Just then someone came along laughing to beat hell. Because of the way I was hanging, I couldn't look down, but I asked the boy to help me down to the ground. The rogue just kept laughing and accusing me of trying to steal peanuts and finally told me that there were rocks and broken glass under me and that if I dropped, I would cut my feet badly. I was tired of hanging and terrified and started bawling as hard and as loud as I could. I started yelling for my mother while the boy below kept laughing--almost as loud as I was crying. Before long I heard my father calling my name, as he ran towards the house. He reached up and grabbed me by my feet, and I let go of the roof. I was thankful to be down, but when my father realized what I had been doing, I got one of the sharpest whippings of my life. The other boy was still standing there laughing, and I told Daddy how he had lied about the glass and rocks beneath me. As was the custom, my father didn't lay a hand on the other boy and went straight to his father to tell what had happened. I could hear the other boy getting his whipping, but Daddy said he would whip me again if I went over there and watched and laughed.

    During those years, the Bible, the Ladies' Birthday Almanac, and the Sears and Roebuck catalogue served as standard references. They composed the family library. The Bible was the basic guideline, and it could work either way--to tell us what we couldn't do and then to show that our parents had done the right thing. It usually didn't work too much in my favor, but I held the Bible in complete respect. The almanac told us what to do and what not to do according to phases of the moon. We planted vegetable crops only on certain days that were indicated in the almanac. We were careful not to get our teeth pulled at times when the blood was in the head.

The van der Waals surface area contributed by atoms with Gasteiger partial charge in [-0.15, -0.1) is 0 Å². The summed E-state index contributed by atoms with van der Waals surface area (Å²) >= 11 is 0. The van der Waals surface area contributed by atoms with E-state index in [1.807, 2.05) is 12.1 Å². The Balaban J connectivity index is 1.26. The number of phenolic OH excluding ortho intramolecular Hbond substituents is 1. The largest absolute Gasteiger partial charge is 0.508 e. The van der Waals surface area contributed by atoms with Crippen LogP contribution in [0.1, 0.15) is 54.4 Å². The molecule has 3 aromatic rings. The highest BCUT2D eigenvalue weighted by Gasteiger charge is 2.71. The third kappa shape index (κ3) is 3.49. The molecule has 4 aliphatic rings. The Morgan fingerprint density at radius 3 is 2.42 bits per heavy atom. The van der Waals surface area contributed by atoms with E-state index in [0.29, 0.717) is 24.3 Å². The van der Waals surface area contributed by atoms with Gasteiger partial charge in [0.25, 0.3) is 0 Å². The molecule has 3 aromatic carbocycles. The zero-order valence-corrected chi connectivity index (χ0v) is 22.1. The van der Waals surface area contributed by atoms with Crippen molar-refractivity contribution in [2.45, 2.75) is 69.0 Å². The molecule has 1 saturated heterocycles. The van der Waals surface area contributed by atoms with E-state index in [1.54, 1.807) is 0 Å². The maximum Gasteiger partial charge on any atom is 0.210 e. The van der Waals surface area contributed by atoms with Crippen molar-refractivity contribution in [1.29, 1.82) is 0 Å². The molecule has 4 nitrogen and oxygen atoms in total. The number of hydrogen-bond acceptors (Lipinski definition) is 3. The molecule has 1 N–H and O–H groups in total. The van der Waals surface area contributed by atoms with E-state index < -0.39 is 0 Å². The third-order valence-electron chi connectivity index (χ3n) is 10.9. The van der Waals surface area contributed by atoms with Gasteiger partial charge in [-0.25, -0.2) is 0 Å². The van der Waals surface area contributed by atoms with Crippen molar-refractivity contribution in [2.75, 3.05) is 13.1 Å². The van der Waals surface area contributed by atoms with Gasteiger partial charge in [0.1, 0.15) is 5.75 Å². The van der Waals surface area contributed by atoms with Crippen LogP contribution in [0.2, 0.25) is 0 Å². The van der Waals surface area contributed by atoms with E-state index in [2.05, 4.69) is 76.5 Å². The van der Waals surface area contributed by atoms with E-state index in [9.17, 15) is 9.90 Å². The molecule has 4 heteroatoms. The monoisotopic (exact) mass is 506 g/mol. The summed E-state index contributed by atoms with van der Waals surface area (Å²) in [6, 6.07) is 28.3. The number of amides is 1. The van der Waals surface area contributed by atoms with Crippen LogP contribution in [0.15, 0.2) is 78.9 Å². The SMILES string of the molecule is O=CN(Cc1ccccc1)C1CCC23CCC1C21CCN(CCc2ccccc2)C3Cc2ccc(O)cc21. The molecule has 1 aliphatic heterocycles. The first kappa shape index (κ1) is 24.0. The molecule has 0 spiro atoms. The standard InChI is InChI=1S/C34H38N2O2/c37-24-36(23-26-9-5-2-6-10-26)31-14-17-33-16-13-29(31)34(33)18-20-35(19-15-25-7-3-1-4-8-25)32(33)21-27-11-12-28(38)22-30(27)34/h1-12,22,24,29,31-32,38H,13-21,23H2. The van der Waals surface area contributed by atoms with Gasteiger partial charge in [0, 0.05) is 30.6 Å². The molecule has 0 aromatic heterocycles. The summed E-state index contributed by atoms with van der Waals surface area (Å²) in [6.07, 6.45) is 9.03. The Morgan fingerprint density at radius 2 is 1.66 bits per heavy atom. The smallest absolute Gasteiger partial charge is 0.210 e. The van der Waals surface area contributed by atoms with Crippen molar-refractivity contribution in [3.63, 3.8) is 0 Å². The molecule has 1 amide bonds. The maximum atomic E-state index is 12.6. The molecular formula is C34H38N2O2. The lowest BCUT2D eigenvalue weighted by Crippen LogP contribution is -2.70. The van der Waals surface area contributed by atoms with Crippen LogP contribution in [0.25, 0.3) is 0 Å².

The Sears catalogue was the real treasure as far as the children were concerned. We would sit for hours and look at the pictures of trains and trucks and hats, and we would talk about wanting this or that more than anything else on the page. Then we would turn the page and find something else that we wanted even more. Our parents would laugh at us and tease us when we told them we were going to order from the catalogue. But when we weren't looking they would spend more time than the children, looking at the pictures and wishing. Sometimes, it sounded like a ladies' church social when several of the women would get together and all be trying to look at the catalogue at the same time. They would talk at the same time, and then their voices would get louder and they would be scrambling around, each one trying to point out what she wanted most on the page. I guess one of the most joyous times of the year was when the new catalogue arrived, but I cannot recall a single time when my family ordered anything through the mail.